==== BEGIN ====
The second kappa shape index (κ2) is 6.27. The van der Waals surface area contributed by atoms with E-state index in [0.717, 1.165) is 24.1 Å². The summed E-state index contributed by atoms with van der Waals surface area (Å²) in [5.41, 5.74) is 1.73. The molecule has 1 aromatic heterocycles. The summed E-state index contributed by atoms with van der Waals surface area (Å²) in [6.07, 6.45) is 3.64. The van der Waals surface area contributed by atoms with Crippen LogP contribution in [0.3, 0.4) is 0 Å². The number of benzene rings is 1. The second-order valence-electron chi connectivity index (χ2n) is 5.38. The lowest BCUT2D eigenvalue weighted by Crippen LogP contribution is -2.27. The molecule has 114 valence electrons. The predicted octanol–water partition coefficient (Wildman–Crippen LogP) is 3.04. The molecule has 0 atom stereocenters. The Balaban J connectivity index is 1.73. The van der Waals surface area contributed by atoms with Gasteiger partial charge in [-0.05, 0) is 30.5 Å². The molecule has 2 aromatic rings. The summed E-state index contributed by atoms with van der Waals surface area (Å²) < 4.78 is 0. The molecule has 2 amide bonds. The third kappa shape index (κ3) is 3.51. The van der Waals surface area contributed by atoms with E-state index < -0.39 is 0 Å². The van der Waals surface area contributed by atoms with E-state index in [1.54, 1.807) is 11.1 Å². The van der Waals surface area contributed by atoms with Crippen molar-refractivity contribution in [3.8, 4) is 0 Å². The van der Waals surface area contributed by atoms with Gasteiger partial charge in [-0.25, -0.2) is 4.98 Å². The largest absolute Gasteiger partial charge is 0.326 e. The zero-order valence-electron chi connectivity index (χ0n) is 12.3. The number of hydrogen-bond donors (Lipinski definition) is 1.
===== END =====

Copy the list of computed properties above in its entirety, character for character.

The second kappa shape index (κ2) is 6.27. The van der Waals surface area contributed by atoms with E-state index in [0.717, 1.165) is 24.1 Å². The summed E-state index contributed by atoms with van der Waals surface area (Å²) in [5.41, 5.74) is 1.73. The molecule has 1 aromatic heterocycles. The summed E-state index contributed by atoms with van der Waals surface area (Å²) in [6.07, 6.45) is 3.64. The van der Waals surface area contributed by atoms with Crippen LogP contribution in [0.3, 0.4) is 0 Å². The number of benzene rings is 1. The second-order valence-electron chi connectivity index (χ2n) is 5.38. The lowest BCUT2D eigenvalue weighted by Crippen LogP contribution is -2.27. The molecule has 114 valence electrons. The predicted octanol–water partition coefficient (Wildman–Crippen LogP) is 3.04. The molecule has 0 atom stereocenters. The Balaban J connectivity index is 1.73. The van der Waals surface area contributed by atoms with Gasteiger partial charge in [-0.05, 0) is 30.5 Å². The molecule has 2 aromatic rings. The summed E-state index contributed by atoms with van der Waals surface area (Å²) < 4.78 is 0. The molecule has 2 amide bonds. The third kappa shape index (κ3) is 3.51. The van der Waals surface area contributed by atoms with E-state index < -0.39 is 0 Å². The van der Waals surface area contributed by atoms with E-state index in [1.54, 1.807) is 11.1 Å². The van der Waals surface area contributed by atoms with Crippen molar-refractivity contribution in [3.8, 4) is 0 Å². The van der Waals surface area contributed by atoms with Gasteiger partial charge in [-0.25, -0.2) is 4.98 Å². The largest absolute Gasteiger partial charge is 0.326 e. The zero-order valence-electron chi connectivity index (χ0n) is 12.3. The number of hydrogen-bond donors (Lipinski definition) is 1.